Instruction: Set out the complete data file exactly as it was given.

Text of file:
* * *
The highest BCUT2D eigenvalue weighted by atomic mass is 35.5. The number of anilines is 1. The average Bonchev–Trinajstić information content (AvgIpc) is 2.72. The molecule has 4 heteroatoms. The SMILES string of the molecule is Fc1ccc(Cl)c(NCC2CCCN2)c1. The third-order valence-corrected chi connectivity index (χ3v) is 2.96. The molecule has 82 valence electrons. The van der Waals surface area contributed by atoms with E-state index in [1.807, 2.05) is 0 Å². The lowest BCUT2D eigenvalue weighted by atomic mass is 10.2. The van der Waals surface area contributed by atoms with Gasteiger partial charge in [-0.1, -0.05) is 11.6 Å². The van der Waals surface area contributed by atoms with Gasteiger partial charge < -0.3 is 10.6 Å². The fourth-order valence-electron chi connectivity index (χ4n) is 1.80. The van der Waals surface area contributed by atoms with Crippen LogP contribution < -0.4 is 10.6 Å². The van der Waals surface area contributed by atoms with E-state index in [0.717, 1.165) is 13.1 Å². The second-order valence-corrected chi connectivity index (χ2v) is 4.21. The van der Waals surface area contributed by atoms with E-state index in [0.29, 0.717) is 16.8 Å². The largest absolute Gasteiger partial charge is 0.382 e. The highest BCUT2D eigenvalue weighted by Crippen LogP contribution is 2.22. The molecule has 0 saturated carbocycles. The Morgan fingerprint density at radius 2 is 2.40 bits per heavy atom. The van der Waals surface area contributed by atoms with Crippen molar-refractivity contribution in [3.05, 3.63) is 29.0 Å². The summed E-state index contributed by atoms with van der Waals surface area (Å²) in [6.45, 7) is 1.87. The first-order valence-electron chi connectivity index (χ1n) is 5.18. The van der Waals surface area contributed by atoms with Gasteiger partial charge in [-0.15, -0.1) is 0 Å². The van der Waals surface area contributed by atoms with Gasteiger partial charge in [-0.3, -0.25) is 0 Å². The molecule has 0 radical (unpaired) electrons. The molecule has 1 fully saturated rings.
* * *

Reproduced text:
The highest BCUT2D eigenvalue weighted by atomic mass is 35.5. The number of anilines is 1. The average Bonchev–Trinajstić information content (AvgIpc) is 2.72. The molecule has 4 heteroatoms. The SMILES string of the molecule is Fc1ccc(Cl)c(NCC2CCCN2)c1. The third-order valence-corrected chi connectivity index (χ3v) is 2.96. The molecule has 82 valence electrons. The van der Waals surface area contributed by atoms with E-state index in [1.807, 2.05) is 0 Å². The lowest BCUT2D eigenvalue weighted by atomic mass is 10.2. The van der Waals surface area contributed by atoms with Gasteiger partial charge in [-0.1, -0.05) is 11.6 Å². The van der Waals surface area contributed by atoms with Gasteiger partial charge < -0.3 is 10.6 Å². The fourth-order valence-electron chi connectivity index (χ4n) is 1.80. The van der Waals surface area contributed by atoms with Crippen LogP contribution < -0.4 is 10.6 Å². The van der Waals surface area contributed by atoms with E-state index in [0.717, 1.165) is 13.1 Å². The second-order valence-corrected chi connectivity index (χ2v) is 4.21. The van der Waals surface area contributed by atoms with E-state index in [0.29, 0.717) is 16.8 Å². The largest absolute Gasteiger partial charge is 0.382 e. The highest BCUT2D eigenvalue weighted by Crippen LogP contribution is 2.22. The molecule has 0 saturated carbocycles. The Morgan fingerprint density at radius 2 is 2.40 bits per heavy atom. The van der Waals surface area contributed by atoms with Crippen molar-refractivity contribution in [3.05, 3.63) is 29.0 Å². The summed E-state index contributed by atoms with van der Waals surface area (Å²) in [6.45, 7) is 1.87. The first-order valence-electron chi connectivity index (χ1n) is 5.18. The van der Waals surface area contributed by atoms with Gasteiger partial charge in [-0.15, -0.1) is 0 Å². The van der Waals surface area contributed by atoms with Gasteiger partial charge in [-0.3, -0.25) is 0 Å². The molecule has 0 radical (unpaired) electrons. The molecule has 1 fully saturated rings.